Showing posts with label Own Merit Principle for disabled candidate. Show all posts
Showing posts with label Own Merit Principle for disabled candidate. Show all posts

Wednesday, March 1, 2023

Disabeld Candidates selected on own merit in open competition can't be adjusted against Reserved Disability Quota Vacancies.

Court: Supreme Court of India

Case: Civil Appeal No (s). 3303/2015  (arising out of Delhi HC Order dated October 11, 2013 in W.P.(C) 4902/2013 titled Union of India Vs. Pankaj Kumar Srivastava & Anr. )

Case Title: Union of India (Appellant)  Vs.  Pankaj Kumar Srivastava & Anr. (Respondent(s))

Date of Order: 01 March 2023

Brief Background:

In a significant development, the Central Government recently acknowledged before the Supreme Court that disabled candidates selected based on their own merit in open competition, alongside unreserved candidates, will no longer be counted within the 4% disability quota for public sector employment. This change is expected to result in more disabled candidates with lower merit rankings being chosen within the disability quota, ultimately increasing the overall representation of individuals with disabilities in public sector positions. 

This "own merit" principle for disabled candidates had been outlined in several DOPT Memorandums & other govt. circulars on reservations for persons  with disabilities previously, but it was not consistently followed by various public sector recruiting bodies. Shri Pankaj Kumar Srivastava, a visually impaired candidate, raised this grievance before the Central Administrative Tribunal (CAT). He alleged that the Union Public Service Commission (UPSC) was not adhering to the principle of own merit for the Civil Services Examination. Several disabled candidates, despite their merit ranking in the unreserved category, were being placed within the disability quota. If they had been categorized as unreserved, Mr. Srivastava, next in line in terms of merit, would have secured selection within the disability quota.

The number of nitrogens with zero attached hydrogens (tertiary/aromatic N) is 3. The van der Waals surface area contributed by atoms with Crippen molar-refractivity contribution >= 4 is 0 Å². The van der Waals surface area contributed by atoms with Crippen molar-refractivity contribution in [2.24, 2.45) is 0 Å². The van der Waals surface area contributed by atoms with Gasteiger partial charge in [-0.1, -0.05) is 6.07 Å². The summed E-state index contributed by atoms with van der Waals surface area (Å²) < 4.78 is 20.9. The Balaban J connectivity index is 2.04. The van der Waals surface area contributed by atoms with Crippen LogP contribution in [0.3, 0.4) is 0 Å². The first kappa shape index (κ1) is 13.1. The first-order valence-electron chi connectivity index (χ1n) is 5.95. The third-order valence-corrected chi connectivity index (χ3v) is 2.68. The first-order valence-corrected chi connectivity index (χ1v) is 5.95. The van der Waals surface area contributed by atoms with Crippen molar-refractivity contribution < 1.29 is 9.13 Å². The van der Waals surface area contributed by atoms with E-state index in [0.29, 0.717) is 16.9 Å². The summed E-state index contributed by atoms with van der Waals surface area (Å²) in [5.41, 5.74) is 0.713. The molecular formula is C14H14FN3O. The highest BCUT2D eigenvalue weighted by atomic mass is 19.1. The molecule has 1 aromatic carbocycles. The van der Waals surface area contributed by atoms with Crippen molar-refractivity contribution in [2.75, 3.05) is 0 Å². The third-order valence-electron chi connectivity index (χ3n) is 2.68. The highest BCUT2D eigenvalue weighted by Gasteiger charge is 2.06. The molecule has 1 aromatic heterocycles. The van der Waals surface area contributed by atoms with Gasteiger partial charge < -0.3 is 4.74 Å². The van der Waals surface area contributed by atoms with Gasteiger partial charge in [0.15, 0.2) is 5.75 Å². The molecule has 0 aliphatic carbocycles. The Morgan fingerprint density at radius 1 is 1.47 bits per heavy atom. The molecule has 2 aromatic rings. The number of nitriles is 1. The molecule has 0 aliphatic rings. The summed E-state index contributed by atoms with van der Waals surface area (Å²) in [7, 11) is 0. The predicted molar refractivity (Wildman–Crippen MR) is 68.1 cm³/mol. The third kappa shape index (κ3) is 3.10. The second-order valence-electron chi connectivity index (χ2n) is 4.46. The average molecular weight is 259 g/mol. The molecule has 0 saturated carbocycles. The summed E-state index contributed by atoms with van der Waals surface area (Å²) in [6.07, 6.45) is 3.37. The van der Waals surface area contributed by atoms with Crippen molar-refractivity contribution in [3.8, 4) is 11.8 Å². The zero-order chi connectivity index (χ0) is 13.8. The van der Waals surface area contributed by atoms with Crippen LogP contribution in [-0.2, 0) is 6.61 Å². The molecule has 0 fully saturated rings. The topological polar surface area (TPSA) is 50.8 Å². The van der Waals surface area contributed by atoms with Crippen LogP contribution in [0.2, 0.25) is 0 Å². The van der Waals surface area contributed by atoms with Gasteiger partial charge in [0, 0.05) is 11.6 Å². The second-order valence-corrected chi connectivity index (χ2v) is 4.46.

In the case, the UPSC argued that the "own merit" principle couldn't be applied to disabled candidates due to their relaxed medical standards and the use of accommodations such as scribes and extra time for examinations. However, both the CAT and the Delhi High Court disagreed with the UPSC's stance, directing a re-evaluation of the disability quota for the relevant year by moving "own merit" disabled candidates into the open category. 

The UPSC argued that the principle of general merit as evolved by the judicial pronouncements and incorporated in the DoPT OM dated December 29, 2005 is incapable of application in respect of PH Category as the medical standards are incapable of being relaxed for application of the said principle. The principle is unworkable in the scenario of reservation in favour of differently abled persons. The term relaxed standard has not been defined in case of persons with disability and no illustration of relaxed standards as given in respect of SC/ST have been provided in case of person with disability. And that a PwD candidate who would fail medical examination would not be adjusted against the unreserved vacancy and could not be counted on merits. If medical requirements are not relaxed it would not be possible to allocate service to the persons with disability. And lastly a PH category candidate cannot be a general merit candidates because at least he has to avail one or the other relaxation in the medical parameters.